The program alternates yearly between criminal and civil cases. This year the focus was on criminal prosecution and defense. The program’s teaching corps included Professor Maureen Laflin, organizer of the program, and Clinical Professor Pat Costello. Teachers also included noteworthy members of the bench and bar:
Hon. N. Randy Smith, Judge of the United States Court of Appeals for the Ninth Circuit; Hon. Candy W. Dale (UI Law ’82), Magistrate of the United States District Court, District of Idaho; David Metcalf, staff attorney, chambers of the Hon. B. Lynn Winmill, Chief Judge, United States District Court, District of Idaho; Wendy Olson, Deputy United States Attorney, District of Idaho, and nominee to become Idaho’s next United States Attorney; Noel Larrivee, Montana attorney and instructor at the University of Montana, who has taught in all 31 years of the Idaho program; David Nevin (UI Law ’78), internationally known criminal defense lawyer, practicing in Boise; Richard Rubin, Executive Director of Federal Defender Services of Idaho; Teresa Hamilton, head of the capital habeas unit, Federal Defender Services of Idaho; Jamie Shropshire, Deputy City Attorney, Lewiston; and Jan Bennetts, Deputy Ada County Prosecutor.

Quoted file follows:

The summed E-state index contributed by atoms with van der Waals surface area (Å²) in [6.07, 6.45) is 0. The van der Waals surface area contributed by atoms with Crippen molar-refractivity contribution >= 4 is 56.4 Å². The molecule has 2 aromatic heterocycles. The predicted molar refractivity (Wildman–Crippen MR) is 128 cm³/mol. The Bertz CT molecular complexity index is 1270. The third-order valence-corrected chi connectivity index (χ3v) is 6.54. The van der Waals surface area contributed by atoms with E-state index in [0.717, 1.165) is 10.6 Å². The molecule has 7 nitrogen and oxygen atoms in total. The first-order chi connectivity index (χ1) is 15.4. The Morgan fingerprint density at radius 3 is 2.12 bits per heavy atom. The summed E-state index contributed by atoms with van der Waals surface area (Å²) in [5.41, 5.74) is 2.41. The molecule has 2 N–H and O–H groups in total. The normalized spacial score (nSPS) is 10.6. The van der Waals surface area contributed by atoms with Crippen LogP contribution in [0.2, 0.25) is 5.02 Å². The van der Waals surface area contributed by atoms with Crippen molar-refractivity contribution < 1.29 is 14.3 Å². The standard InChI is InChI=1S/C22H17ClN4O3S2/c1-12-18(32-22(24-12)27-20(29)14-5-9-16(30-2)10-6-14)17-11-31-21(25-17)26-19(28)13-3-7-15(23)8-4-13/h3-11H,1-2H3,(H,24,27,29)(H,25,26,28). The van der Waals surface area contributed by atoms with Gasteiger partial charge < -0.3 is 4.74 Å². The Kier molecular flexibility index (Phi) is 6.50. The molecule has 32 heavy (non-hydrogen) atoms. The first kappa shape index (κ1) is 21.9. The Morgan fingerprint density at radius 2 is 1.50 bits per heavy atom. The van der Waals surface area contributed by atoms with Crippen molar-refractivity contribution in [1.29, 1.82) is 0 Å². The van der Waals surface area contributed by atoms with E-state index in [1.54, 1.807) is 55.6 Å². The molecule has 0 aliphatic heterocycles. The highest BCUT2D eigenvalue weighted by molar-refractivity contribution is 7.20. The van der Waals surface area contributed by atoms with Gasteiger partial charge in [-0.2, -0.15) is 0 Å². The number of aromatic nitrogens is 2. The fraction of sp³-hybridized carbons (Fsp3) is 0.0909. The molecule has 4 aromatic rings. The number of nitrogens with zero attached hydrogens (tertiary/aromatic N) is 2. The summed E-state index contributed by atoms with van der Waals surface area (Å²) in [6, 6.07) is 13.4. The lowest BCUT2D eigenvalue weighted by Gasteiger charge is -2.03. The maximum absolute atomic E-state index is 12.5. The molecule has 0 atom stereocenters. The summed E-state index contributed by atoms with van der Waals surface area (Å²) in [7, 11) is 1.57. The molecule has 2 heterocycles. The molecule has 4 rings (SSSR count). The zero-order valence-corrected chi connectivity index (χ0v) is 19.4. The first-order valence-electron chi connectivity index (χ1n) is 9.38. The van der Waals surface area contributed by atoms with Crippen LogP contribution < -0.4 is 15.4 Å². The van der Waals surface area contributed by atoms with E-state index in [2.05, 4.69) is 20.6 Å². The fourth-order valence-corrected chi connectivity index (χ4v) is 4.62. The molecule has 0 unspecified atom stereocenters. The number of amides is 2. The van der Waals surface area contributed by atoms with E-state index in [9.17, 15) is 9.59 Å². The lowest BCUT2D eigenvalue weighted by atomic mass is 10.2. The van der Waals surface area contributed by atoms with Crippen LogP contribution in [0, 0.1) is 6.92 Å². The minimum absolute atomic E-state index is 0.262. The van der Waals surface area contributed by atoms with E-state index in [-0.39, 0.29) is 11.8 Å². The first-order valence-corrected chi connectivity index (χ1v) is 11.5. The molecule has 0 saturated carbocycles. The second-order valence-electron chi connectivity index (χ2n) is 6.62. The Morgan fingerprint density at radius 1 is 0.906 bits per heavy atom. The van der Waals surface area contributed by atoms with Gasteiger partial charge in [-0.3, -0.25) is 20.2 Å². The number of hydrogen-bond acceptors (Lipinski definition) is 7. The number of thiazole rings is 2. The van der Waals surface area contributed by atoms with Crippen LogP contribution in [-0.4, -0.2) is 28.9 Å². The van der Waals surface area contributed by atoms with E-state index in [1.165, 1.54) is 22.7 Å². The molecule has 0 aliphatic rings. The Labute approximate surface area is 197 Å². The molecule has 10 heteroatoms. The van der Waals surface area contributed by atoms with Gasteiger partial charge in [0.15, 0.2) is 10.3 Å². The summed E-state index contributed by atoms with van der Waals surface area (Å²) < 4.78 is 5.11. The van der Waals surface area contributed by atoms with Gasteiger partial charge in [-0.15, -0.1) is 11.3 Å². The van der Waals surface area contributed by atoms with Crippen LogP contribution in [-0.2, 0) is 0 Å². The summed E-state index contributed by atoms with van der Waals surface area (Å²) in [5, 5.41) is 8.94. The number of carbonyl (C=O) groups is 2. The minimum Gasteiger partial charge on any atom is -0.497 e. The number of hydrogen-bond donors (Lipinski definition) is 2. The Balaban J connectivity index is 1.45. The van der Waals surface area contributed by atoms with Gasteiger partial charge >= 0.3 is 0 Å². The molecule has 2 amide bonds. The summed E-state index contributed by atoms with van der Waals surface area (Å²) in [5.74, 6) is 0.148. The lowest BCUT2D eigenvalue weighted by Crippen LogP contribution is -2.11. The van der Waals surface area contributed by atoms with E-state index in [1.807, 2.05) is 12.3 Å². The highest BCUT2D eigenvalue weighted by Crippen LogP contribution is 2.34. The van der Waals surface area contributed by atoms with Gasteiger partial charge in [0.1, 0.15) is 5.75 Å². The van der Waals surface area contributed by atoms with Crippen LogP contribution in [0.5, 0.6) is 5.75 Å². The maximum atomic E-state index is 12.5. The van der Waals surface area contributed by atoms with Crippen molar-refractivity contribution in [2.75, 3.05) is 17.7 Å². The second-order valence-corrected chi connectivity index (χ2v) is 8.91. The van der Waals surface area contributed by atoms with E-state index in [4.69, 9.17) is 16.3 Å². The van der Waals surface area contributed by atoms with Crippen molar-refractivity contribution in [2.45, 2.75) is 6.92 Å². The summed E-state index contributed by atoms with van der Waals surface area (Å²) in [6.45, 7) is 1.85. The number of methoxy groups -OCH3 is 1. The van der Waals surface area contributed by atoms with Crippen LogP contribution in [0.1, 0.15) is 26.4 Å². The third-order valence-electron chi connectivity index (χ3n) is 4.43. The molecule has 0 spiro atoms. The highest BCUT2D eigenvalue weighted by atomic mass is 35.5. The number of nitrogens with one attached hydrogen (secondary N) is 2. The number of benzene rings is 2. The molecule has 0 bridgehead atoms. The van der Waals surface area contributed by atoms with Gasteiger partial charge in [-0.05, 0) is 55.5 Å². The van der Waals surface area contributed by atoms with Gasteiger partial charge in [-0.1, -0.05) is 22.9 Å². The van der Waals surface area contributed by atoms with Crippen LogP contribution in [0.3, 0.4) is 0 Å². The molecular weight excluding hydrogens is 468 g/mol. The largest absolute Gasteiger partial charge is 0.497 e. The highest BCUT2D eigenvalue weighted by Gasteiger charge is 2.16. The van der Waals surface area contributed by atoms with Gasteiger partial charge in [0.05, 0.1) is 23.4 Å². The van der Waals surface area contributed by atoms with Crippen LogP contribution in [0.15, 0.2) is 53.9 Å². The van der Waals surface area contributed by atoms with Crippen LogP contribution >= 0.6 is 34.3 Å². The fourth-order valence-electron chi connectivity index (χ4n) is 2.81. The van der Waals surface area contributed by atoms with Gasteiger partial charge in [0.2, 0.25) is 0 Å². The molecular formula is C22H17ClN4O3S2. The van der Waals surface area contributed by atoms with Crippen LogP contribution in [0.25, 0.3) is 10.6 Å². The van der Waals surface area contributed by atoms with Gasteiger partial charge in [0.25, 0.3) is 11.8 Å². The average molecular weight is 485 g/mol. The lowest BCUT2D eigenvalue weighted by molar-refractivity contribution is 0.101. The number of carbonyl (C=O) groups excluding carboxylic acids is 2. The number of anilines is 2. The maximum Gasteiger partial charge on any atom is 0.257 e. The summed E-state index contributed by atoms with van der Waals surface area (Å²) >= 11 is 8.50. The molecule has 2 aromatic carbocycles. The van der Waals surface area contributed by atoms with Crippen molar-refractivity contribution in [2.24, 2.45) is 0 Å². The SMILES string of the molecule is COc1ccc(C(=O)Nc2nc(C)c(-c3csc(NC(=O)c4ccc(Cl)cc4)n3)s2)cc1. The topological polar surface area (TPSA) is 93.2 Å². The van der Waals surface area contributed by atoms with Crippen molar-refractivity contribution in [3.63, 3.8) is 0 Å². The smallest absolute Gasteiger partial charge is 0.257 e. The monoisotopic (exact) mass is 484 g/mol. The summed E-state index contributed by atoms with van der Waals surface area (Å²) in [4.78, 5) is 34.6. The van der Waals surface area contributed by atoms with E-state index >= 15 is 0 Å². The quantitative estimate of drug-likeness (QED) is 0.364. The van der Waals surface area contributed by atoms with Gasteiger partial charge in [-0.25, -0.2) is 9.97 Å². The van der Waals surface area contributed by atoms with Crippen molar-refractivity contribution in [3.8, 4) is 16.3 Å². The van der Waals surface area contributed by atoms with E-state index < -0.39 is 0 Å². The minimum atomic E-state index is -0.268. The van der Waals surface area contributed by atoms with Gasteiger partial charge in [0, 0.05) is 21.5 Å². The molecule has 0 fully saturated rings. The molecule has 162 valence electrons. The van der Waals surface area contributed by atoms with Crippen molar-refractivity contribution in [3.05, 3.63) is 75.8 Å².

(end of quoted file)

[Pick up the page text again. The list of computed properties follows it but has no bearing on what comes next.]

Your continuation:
The College thanks each of these unselfish judges and lawyers for making the “trial ad” program one of the distinctive elements of an Idaho legal education. Further information about the program is available from Professor Laflin (email@example.com).
The College of Law enjoys, and is grateful for, an exceptionally close relationship with the bench and bar. In a new manifestation of this relationship, Idaho law students will have the opportunity, beginning this fall, to learn from experience -- and from experienced attorneys – as the Women’s Law Caucus, a student organization, partners with Idaho Women Lawyers, Inc., a professional non-profit organization, to provide on-the-job training and online mentoring.